We didn't plan it out that way, he said, it just happened, like an escalator appearing in front of our eyes. We had a choice at the beginning, to get on, or not.
That was all.
I remember standing on a train platform after a show, when I heard a freight pass heavy on the rails, the couplings and wheels clattering with a lurching, quirky grandeur that was familiar.
Then I remembered: it was the rhythm of "Ramble on Rose."
For all I know, Garcia might have had the ghost of another tune in mind when he wrote it, or pulled it out of the air - but it was the American air, of boxcars passing (with Jack Kerouac's little St. Theresa hobo shivering inside) through towns with names like Gaviota, Las Cruces and Wichita.
No pomp and circumstance for us Yankees, but hard luck and a little grace - our own raw melodies sent up with the drafts of a campfire - rippling the moon in the corner of a fiddler's eye.
One night at Kaiser, after a delicate, shimmering jam that threaded out of "Estimated Prophet," Willie Green of the Neville Brothers joined the drummers onstage.
Mickey Hart moved from the traps to the berimbau to the Beam, an instrument he helped invent: a ten-foot aluminum girder strung with piano wire tuned to extremely low pitches, designed to launch huge standing waves into very large rooms, to shiver bones and make the walls of a coliseum tremble.
As the drummers faced one another, the tidal resonances of the Beam rippled through the floorboards, ebbing in a series of descending pitches that sounded then, to me, like the root of all music.
I felt my knees weaken under me. My palms came together as if of their own volition, and I dropped to the floor.
I didn't need to know or name what called me to make that full prostration. I only needed a place to do it that was safe, a place where I felt at liberty, so that inner life and outer life could come together.
The root of the verb "to heal" means "to make whole."
That's why the Grateful Dead were medicine men: the music, and the collective energy of Deadheads, together, helped heal the sickness of existence. To those blinded by habit was conveyed sight, and the lame were made - a little less lame.
In Tibet, the medicine that healed the sickness of existence was called amrita, "the strongest poison and medicine of all."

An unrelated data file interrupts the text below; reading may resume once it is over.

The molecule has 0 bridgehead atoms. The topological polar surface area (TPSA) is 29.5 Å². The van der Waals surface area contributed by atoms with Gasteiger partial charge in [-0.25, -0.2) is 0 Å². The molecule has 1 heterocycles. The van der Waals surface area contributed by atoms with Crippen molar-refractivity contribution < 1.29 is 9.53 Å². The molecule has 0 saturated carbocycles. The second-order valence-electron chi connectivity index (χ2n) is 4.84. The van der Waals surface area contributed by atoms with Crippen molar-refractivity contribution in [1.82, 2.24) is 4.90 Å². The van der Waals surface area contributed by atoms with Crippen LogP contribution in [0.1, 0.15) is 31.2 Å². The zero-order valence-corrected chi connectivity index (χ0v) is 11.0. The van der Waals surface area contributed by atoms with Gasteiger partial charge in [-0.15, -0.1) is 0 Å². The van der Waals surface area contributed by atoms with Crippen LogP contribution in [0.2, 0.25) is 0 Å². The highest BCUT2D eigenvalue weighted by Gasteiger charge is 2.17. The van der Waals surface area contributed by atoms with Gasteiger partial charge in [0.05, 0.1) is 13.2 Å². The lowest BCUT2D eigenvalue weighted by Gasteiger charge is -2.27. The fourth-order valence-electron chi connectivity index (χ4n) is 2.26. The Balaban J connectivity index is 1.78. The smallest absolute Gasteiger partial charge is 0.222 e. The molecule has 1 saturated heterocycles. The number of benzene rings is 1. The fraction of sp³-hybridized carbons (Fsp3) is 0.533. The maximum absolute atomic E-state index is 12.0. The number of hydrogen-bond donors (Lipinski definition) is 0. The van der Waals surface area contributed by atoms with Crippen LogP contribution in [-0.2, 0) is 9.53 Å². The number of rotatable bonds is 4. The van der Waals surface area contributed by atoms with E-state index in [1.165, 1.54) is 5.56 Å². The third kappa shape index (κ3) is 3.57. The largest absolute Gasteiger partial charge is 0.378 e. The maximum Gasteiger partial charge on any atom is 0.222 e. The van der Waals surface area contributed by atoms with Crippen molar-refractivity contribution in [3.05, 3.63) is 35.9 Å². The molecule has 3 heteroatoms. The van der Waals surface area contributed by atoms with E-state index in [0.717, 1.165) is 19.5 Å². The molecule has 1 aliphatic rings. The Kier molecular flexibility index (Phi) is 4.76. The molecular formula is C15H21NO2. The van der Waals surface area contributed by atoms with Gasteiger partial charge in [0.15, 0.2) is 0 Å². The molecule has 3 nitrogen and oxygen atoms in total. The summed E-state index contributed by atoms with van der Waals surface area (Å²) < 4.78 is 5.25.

A black muddy river of amrita flowed through Grateful Dead land.
Though from the outside, Garcia had an enviable life, he - like all of us - had to learn to make himself at home among many contradictions. (He once said, "I live in a world without a Grateful Dead.")
An intensely humble and private man, his art earned him the kind of fame that plastered his face on bumper stickers. Branded for the duration of his career in the media by the decade in which he came of age, he sometimes seemed most at home picking the tunes of Bill Monroe, Doc Watson, and Clarence Ashley played for decades before anyone had heard of the Haight-Ashbury. For someone whose craft helped so many people rediscover the pleasures of having a body, Garcia seemed to only grudgingly acknowledge his own.
And while Deadheads tapped a seemingly inexhaustible wellspring of good news in his music, Garcia himself had endured several of life's great tragedies, including witnessing the death of his father by drowning, and the loss of a finger. (The luminous tracks on American Beauty were recorded during a period of daily trips with his brother Tiff to San Francisco General, to visit their mother, Ruth, who had sustained injuries in a car accident that turned out to be fatal.)
A witty and engaging conversationalist, of cosmopolitan interests and encyclopedic reference, Garcia must have realized that his social contacts were becoming increasingly circumscribed by his heroin habit, which he once referred to as a "buffer."
Garcia had made of his instrument a means for direct expression of his soul. In the last year of his life - as his buffer became an adversary to his art, his nimbleness became a thing lost, and the lyrics no longer arrived - the pain was audible in his music.
Last spring, when I asked a mutual friend how the sessions for the new album were going, he said that Jerry was uncommunicative, unkempt, and not playing well. I asked him if Garcia's behavior had any emotional coloration.
"Yeah," he said - "Do Not Disturb."
For the last year, I'd been reassuring panicky young Deadheads online that the rumors were suddenly everywhere - that the Summer Tour would be the Dead's last - were untrue.
The venues for '96, I'd been told, had already been booked.